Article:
Friday 2 June 2023

“Open skies” policy would bring cheaper flights

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The new president of Guatemala, Alejandro Giammattei, is suggesting that Costa Rica should extend the “open skies” proposal that the president of El Salvador has already agreed on.

“The open skies policy is necessary for passengers to have the greatest benefit at the level of comfort and cost to travel,” said Ronny Rodriguez, director of Volaris Institutional Relations for Central America. Courtesy Volaris Costa Rica / La República

Open skies would mean a sharp reduction in the cost of regional flights because they will be classified as domestic — rather than international taxation, La República reports in Spanish.

Airlines such as Volaris would sell their cheaper tickets as a national flag airline benefiting from an eventual tax exemption, confirmed Ronny Rodríguez, director of Volaris Institutional Relations for Central America.

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Currently, taxes represent more than 60% of the price of airline tickets. On domestic flights, the traveler would only pay airport taxes.

Less taxes mean a reduction in the price of tickets and an increase in frequencies, which motivates competitors to reduce their fares for flights within Central America.

With fewer regulations, procedures for travelers will also be more agile.

Currently, there are no frequency restrictions with Guatemala, so in some ways both countries are already immersed in an open skies policy, with the proviso that Costa Rica can refuse any request with which it does not agree.

The Guatemalan proposal was presented in January to Carlos Ricardo Benavides, president of Costa Rica’s Legislative Assembly.

A week ago, Giammattei signed, together with Nayib Bukele, president of El Salvador, an open skies agreement that will allow domestic flights between their countries and free movement of people, something similar to what happens in the European Union.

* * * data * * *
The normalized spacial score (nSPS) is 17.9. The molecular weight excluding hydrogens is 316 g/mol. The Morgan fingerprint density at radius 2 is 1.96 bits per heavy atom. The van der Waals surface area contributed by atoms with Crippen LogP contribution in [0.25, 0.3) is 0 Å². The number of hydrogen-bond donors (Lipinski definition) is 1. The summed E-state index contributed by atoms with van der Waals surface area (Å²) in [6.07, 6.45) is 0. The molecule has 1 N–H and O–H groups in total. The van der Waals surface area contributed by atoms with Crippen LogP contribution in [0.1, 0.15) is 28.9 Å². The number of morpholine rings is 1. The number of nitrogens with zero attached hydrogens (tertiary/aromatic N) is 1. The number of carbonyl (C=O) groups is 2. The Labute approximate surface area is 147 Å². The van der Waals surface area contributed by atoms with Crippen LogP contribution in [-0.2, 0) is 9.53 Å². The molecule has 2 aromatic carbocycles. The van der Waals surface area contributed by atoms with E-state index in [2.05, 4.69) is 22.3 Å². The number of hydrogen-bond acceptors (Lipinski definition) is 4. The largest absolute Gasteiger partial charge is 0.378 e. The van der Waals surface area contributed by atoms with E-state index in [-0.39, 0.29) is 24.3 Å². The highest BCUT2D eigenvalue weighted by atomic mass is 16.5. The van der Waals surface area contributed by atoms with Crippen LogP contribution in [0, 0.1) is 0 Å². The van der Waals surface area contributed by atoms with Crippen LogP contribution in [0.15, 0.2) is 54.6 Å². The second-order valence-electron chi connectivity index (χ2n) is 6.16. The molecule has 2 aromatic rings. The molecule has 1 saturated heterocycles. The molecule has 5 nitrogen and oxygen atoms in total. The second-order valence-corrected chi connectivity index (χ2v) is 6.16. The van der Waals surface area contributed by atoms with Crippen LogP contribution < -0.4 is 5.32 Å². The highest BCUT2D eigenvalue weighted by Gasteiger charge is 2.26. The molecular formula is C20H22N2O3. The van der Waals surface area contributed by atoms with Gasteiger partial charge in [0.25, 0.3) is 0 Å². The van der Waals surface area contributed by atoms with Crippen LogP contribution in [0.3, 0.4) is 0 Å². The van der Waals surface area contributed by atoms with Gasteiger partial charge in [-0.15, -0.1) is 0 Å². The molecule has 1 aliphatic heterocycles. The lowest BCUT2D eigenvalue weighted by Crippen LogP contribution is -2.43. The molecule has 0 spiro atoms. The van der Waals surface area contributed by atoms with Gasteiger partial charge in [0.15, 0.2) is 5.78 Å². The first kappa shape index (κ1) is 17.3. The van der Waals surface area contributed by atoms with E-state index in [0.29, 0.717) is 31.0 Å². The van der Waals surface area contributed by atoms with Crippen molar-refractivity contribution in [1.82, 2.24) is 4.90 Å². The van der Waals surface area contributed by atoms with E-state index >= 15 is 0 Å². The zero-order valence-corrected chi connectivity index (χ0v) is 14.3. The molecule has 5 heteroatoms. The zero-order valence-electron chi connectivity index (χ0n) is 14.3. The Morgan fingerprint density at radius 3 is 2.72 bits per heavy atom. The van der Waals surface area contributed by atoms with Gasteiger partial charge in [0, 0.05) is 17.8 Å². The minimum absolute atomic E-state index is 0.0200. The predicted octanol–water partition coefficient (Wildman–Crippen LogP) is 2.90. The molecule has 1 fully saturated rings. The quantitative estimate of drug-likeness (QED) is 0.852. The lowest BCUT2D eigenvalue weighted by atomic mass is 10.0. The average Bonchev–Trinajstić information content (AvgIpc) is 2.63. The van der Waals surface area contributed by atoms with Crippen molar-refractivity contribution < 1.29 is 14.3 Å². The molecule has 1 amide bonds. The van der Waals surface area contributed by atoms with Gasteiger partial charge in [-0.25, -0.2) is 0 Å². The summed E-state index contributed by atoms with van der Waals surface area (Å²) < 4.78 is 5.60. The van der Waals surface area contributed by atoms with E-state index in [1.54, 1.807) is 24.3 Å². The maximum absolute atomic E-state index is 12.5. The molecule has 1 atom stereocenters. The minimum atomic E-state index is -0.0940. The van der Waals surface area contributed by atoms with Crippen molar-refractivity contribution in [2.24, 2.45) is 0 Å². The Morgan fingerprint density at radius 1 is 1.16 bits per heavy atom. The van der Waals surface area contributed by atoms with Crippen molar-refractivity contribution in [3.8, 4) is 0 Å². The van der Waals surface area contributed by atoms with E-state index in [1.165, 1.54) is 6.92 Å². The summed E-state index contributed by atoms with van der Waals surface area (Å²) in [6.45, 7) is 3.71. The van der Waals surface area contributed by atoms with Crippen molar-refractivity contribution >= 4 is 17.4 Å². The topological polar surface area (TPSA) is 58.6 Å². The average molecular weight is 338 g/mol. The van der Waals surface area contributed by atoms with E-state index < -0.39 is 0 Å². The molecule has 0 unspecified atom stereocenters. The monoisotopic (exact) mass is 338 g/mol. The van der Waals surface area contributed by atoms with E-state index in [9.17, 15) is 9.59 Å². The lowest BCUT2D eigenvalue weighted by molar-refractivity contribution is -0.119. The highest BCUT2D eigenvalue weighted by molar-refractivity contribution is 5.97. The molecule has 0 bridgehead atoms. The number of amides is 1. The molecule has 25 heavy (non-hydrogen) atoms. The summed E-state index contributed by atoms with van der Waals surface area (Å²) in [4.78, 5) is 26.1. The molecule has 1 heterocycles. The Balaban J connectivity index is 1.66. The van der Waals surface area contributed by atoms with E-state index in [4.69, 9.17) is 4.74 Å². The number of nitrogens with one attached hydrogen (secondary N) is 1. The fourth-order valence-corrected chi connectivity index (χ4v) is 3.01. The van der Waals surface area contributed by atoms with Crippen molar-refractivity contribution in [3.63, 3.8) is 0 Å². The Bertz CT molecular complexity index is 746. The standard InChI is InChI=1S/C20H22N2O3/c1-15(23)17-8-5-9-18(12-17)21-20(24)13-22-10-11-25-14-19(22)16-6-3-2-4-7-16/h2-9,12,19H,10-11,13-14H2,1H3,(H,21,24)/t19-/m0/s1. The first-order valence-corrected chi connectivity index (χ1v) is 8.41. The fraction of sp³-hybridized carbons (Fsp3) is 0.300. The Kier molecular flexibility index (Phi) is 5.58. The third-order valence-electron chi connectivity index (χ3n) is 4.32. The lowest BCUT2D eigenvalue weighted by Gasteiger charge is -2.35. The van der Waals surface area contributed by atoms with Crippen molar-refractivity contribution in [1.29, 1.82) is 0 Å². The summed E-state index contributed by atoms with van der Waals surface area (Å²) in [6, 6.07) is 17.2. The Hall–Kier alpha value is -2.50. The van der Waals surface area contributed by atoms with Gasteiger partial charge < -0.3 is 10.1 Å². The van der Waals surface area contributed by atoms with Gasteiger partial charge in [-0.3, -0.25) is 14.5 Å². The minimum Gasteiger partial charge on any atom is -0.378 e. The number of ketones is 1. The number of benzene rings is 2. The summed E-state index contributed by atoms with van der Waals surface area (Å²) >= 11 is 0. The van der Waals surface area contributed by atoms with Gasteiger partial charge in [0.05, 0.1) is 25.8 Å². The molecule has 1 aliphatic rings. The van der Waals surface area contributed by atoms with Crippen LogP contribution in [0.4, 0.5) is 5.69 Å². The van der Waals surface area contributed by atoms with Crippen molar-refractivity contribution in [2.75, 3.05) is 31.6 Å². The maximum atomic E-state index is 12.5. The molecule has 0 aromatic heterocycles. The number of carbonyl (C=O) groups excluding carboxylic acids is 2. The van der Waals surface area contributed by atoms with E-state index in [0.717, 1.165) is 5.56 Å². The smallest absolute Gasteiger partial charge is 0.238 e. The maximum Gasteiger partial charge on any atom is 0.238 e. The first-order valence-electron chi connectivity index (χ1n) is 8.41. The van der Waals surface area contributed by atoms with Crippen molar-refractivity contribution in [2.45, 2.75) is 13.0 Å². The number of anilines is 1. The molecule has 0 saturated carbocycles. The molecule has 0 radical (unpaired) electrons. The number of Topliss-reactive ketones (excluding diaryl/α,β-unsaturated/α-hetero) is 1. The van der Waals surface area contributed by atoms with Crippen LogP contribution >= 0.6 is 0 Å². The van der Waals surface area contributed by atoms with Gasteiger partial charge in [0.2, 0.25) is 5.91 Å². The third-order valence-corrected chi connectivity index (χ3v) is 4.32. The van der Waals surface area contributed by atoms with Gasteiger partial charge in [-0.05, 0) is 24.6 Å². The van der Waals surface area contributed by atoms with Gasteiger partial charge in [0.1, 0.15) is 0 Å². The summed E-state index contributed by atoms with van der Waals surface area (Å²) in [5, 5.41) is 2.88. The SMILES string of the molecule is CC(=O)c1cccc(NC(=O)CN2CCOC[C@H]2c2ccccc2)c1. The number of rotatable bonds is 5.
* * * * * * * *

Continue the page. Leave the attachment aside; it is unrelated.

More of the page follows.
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The same deal with Honduras is intended, a country that expressed interest.

The plan is to integrate the regional air market through domestic flights and extend the Cooperation and Facilitation Agreement for the Development of Air Operations, signed in 2006 by Nicaragua, Honduras, El Salvador and Guatemala.

Costa Rica could be integrated under its own interests, Volaris’ Rodríguez explained.

“To review the position of the president of Guatemala, it is necessary to consider macroeconomic, statistical and market indicators, according to the objectives of the country and the different industries that may be involved,” said Álvaro Vargas, general director of Civil Aviation.

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Experts from the aeronautical and tourism industry agree that it is not a bad idea to sign an open skies agreement with neighboring countries if Costa Rica’s interests are respected.

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